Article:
TRYPSIN improves dough workability and yield in baked products
TRYPSIN as ingredient in sauces manufacturing
TRYPSIN for extraction of seasonings and flavorings from vegetable or animal proteins
TRYPSIN to control aroma formation in cheese and milk products
TRYPSIN to tenderize meat or to improve fish texture
Purified & Crystalized Trypsin
Trypsin and Chymotrypsin are classified as serine proteases, with specific cleaving characteristics. Trypsin preferentially hydrolyzes bonds whose carboxyl groups are contributed by lysine (Lys) or arginine (Arg).Chymotrypsin hydrolyzes peptide bonds involving phenylalanine (Phe), tyrosine (Tyr) and tryptophan (Try). Phospholipase (PA2) is a standardized product, which cleaves the fatty acid at the second position in phospholipids. Pancreatic enzymes effectively hydrolyze a variety of proteins and lipids, using the same natural process as the human digestive system.
Pancreatic Enzymes for food applications
Functional Food Ingredients
Pancreatic Enzymes for OTC pharmaceutical applications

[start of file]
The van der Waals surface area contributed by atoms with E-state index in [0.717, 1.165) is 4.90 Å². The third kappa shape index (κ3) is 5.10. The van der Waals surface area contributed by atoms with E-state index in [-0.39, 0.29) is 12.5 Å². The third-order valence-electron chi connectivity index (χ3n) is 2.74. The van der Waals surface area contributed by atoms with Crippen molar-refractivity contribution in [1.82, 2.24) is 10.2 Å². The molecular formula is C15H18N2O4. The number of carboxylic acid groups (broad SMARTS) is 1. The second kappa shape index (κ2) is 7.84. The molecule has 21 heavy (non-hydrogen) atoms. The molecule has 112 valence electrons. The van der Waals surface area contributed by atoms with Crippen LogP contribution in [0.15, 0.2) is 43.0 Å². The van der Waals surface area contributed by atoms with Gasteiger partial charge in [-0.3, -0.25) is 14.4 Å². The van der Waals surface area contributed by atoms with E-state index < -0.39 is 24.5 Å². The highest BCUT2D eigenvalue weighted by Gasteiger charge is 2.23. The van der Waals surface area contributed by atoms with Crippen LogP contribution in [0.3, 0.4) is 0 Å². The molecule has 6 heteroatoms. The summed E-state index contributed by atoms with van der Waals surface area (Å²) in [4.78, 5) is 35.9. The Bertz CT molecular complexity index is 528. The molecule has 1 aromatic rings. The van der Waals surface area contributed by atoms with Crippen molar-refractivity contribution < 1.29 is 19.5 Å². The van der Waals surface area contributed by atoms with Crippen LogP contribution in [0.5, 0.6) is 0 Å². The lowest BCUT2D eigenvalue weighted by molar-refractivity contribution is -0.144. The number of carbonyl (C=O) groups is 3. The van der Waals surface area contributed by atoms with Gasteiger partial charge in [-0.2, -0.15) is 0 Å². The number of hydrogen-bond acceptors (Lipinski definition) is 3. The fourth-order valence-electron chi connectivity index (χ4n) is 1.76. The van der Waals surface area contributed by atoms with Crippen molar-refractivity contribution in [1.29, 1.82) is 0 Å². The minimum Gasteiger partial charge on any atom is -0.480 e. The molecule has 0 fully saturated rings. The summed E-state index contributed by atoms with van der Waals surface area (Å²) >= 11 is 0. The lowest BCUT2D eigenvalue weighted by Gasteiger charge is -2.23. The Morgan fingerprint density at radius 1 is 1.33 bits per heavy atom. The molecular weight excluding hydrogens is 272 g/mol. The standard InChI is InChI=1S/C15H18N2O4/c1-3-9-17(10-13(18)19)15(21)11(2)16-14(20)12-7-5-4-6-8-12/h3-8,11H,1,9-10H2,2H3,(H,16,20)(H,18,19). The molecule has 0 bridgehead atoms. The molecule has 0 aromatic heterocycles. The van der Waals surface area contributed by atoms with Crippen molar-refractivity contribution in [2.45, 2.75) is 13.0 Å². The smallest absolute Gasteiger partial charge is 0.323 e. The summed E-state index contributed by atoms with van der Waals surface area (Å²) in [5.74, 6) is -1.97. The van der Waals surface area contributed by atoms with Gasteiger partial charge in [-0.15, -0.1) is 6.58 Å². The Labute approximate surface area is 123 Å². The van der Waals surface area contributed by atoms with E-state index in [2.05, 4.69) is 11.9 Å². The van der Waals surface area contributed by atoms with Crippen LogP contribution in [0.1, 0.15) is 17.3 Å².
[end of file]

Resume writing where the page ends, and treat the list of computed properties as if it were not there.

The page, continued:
Biopharma and Nutraceutical Ingredients
Pancreatic Enzymes for biological research
Cell & Tissue culture, diagnostics and proteomics media
Trypsin is commonly used in proteomics for biological research experiments to hydrolyse proteins for mass spectrometry analysis or in order to concentrate proteins and purify them from various contaminants. Trypsin preferentially hydrolyzes bonds whose carboxyl groups are contributed by lysine (Lys) or arginine (Arg).
Trypsin has application in diagnosis of disease for its activity in production of polyclonal antibodies that are ideally suited for use in sandwich assays as second stage antigen detectors.
Trypsin is used to re-suspend cells adherent to the cell culture dish wall during the process of harvesting cells. Some cell types have a tendency to “stick” – or adhere – to the sides and bottom of a dish when cultivated in vitro. Trypsin is used to cleave proteins bonding the culture to the dish, so that the cells can be suspended in fresh solution and transferred to new dishes. Trypsin can also be used to dissociate dissected cells.